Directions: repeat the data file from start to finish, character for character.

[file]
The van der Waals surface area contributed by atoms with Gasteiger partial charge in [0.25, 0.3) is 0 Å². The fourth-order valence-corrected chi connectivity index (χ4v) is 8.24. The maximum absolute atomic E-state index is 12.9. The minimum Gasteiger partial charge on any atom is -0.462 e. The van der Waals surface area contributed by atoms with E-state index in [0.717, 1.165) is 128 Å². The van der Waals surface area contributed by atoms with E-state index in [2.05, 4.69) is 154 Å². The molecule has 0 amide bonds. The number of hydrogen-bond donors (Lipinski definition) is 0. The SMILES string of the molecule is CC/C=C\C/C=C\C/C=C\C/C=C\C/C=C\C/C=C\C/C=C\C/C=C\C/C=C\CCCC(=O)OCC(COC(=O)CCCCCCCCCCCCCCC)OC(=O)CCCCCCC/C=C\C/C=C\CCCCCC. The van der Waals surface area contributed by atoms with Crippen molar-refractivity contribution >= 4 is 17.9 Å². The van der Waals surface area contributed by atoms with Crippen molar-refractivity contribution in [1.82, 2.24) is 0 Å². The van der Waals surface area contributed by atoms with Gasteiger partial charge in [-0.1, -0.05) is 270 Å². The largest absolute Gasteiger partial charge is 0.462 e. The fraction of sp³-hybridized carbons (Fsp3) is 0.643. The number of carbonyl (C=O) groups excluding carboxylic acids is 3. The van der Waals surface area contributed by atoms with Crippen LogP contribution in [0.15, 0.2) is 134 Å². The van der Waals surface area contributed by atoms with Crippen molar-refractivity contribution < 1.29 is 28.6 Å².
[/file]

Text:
The van der Waals surface area contributed by atoms with Gasteiger partial charge in [0.25, 0.3) is 0 Å². The fourth-order valence-corrected chi connectivity index (χ4v) is 8.24. The maximum absolute atomic E-state index is 12.9. The minimum Gasteiger partial charge on any atom is -0.462 e. The van der Waals surface area contributed by atoms with E-state index in [0.717, 1.165) is 128 Å². The van der Waals surface area contributed by atoms with E-state index in [2.05, 4.69) is 154 Å². The molecule has 0 amide bonds. The number of hydrogen-bond donors (Lipinski definition) is 0. The SMILES string of the molecule is CC/C=C\C/C=C\C/C=C\C/C=C\C/C=C\C/C=C\C/C=C\C/C=C\C/C=C\CCCC(=O)OCC(COC(=O)CCCCCCCCCCCCCCC)OC(=O)CCCCCCC/C=C\C/C=C\CCCCCC. The van der Waals surface area contributed by atoms with Crippen molar-refractivity contribution >= 4 is 17.9 Å². The van der Waals surface area contributed by atoms with Crippen molar-refractivity contribution in [1.82, 2.24) is 0 Å². The van der Waals surface area contributed by atoms with Gasteiger partial charge in [-0.1, -0.05) is 270 Å². The largest absolute Gasteiger partial charge is 0.462 e. The fraction of sp³-hybridized carbons (Fsp3) is 0.643. The number of carbonyl (C=O) groups excluding carboxylic acids is 3. The van der Waals surface area contributed by atoms with Crippen LogP contribution in [0.15, 0.2) is 134 Å². The van der Waals surface area contributed by atoms with Crippen molar-refractivity contribution < 1.29 is 28.6 Å².